Since the couple decided to formally combine their talents and start studio o+a in 1991, their trajectory has been impressive. What started in Fremont, Calif., as a firm consisting of just the two of them, now has grown to a brilliant collaboration of 18 individuals based in San Francisco. The studio’s first clients were in the technology arena, and most were start-ups. Thus, establishing studio o+a in Silicon Valley was a savvy business move. One of their first Silicon Valley clients was Cunningham Communication, lead by Andy Cunningham, president and CEO, and her husband, board member Rand Siegfried. Today, Siegfried fondly looks back on their office redesign, particularly since the corporation has continued to use studio o+a for nearly two decades, as they have moved locations and created new businesses in the Bay Area. He sees Orpilla’s “funness” translating to every project, and Alexander’s warmth as an essential counterpoint to Orpilla’s industrial flair. Their style together is fluid. “You can see the Yin and Yang of the couple and the practice, but most importantly you see the design that you, as the client, wished for. You don’t just get o+a, you get o+a+you!” he concludes.

John Lieu also has been a long-time client of studio o+a. He now serves as facilities manager for Yelp, which recently hired the studio to complete a metamorphosis of its design identity in the company’s five-story San Francisco headquarters. The new look is residential, open, and collaborative. Lieu says that the studio gave their new space a “cool factor” with eye-catching corporate text on wallpaper and floor accents. Lieu notes, “Primo has a ton of ideas, but he never pushes them on you. Everything studio o+a did for Yelp was collaborative with our employees. The design team took our ideas, and we took theirs, so every challenge was resolved with a meeting of the minds. It was not about their idea or our ideas; it was about coming to agreement.”

Reflecting on the studio’s formative years and their first clients, Orpilla points to significant change in the technology industry, from the dot-com explosion to the drastic downturn of the recent past. “Times are different now. We went from overbuilt to frugal, but now we are in a stage of creating truly thoughtful environments for the next generation of workers. Studio o+a is about developing strong concepts, not slick solutions.”

As the technology industry and Silicon Valley reinvent themselves, Orpilla is discerning what today’s client wants and needs aesthetically and functionally. As for Alexander, she believes art is its own constant reinvention. Thus, it felt essential for studio o+a to be located in the heart of the most abundant art and design hub on the West Coast. “I believe inspiration happens greatly due to one’s environment,” she remarks, “and for our studio, that means new talent plus big inspiration.”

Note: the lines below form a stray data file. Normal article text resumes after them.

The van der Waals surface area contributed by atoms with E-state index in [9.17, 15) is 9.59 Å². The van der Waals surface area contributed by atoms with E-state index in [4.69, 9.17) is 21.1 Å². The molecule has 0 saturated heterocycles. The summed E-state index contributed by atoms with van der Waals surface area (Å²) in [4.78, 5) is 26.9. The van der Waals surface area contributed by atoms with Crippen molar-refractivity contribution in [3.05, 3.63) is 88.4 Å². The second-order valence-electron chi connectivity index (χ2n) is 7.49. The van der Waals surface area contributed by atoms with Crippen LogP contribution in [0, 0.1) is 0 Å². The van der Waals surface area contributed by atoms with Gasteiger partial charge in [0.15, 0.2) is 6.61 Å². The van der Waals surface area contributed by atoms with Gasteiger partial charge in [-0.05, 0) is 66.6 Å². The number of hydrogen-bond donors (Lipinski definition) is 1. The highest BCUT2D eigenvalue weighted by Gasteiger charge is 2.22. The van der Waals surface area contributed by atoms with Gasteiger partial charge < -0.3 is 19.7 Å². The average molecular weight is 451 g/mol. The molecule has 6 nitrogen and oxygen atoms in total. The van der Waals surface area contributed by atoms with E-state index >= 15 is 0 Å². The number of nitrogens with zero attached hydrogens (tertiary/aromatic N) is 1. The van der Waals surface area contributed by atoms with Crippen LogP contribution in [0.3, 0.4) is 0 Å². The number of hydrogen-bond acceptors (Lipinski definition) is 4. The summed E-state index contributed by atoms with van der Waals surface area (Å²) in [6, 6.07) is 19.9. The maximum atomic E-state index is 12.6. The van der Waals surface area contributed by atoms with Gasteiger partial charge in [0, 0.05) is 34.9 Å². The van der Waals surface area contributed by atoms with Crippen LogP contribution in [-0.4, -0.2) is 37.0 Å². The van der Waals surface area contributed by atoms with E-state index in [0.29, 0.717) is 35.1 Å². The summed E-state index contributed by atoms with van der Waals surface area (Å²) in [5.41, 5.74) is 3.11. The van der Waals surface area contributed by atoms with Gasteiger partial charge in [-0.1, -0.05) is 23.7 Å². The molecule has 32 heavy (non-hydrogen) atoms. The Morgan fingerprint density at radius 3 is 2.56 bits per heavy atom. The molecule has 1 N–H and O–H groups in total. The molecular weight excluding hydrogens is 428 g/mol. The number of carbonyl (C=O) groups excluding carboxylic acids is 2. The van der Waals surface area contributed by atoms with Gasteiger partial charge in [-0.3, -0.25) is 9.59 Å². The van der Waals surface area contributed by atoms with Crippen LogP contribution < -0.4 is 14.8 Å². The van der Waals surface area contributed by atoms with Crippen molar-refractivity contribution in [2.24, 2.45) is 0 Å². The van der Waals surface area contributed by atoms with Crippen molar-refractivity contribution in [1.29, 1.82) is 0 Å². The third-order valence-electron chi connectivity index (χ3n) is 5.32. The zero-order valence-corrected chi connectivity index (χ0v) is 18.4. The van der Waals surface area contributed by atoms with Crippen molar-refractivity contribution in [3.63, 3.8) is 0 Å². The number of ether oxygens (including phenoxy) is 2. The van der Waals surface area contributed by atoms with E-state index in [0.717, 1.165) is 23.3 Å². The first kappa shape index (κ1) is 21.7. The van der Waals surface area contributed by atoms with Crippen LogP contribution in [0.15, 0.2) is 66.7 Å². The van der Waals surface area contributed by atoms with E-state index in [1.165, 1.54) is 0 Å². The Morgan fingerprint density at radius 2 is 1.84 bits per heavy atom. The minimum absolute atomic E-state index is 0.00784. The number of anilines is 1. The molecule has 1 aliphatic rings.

Like Alexander and Orpilla, their staff possesses distinct attributes that create balance in the practice, which ultimately adds to its success. Denise Cherry, senior designer at studio o+a, appreciates the practice’s dedication to each of its clients. She believes every day brings a new challenge to create a design that serves the client best, not what serves the studio best. “There is such a variety of work styles and clients, so there is no pigeon hole. Replication is not what we do,” she states.

Cherry also confirms Orpilla’s palpable energy and optimism, noting that he is open to any idea, meeting it in a warm and sincere way. No answer is absolutely wrong because it eventually will lead to the right answer—the solution is the key. As for Alexander, Cherry appreciates her cleverly cerebral insight and her sharp eye for finish and color. “It is exciting to work for them because they approach problems very differently,” she explains. “They play off each other’s styles beautifully. The length and strength of their relationship is evident in how they perfectly complement one another.”

Their complementary work style also is recognized in their projects. In a recent corporate office build-out for Emergence Capital Partners in San Mateo, Calif., Alexander’s art met Orpilla’s modern edge with impressive results. Jason Green, general partner for the venture capital firm, recalls how Orpilla immediately understood their need for a space that was modern but offered solidity, as to not appear trendy. The entryway/lobby was central to the project, serving as a place to greet and entertain clients. “Verda designed an amazing sculpture of the San Francisco skyline as the focal point of the lobby. It brings a sense of the cutting-edge art world into the firm, which is incredibly refreshing, and it is a perfect introduction to Primo’s sophisticated design of the interior office space,” Green notes.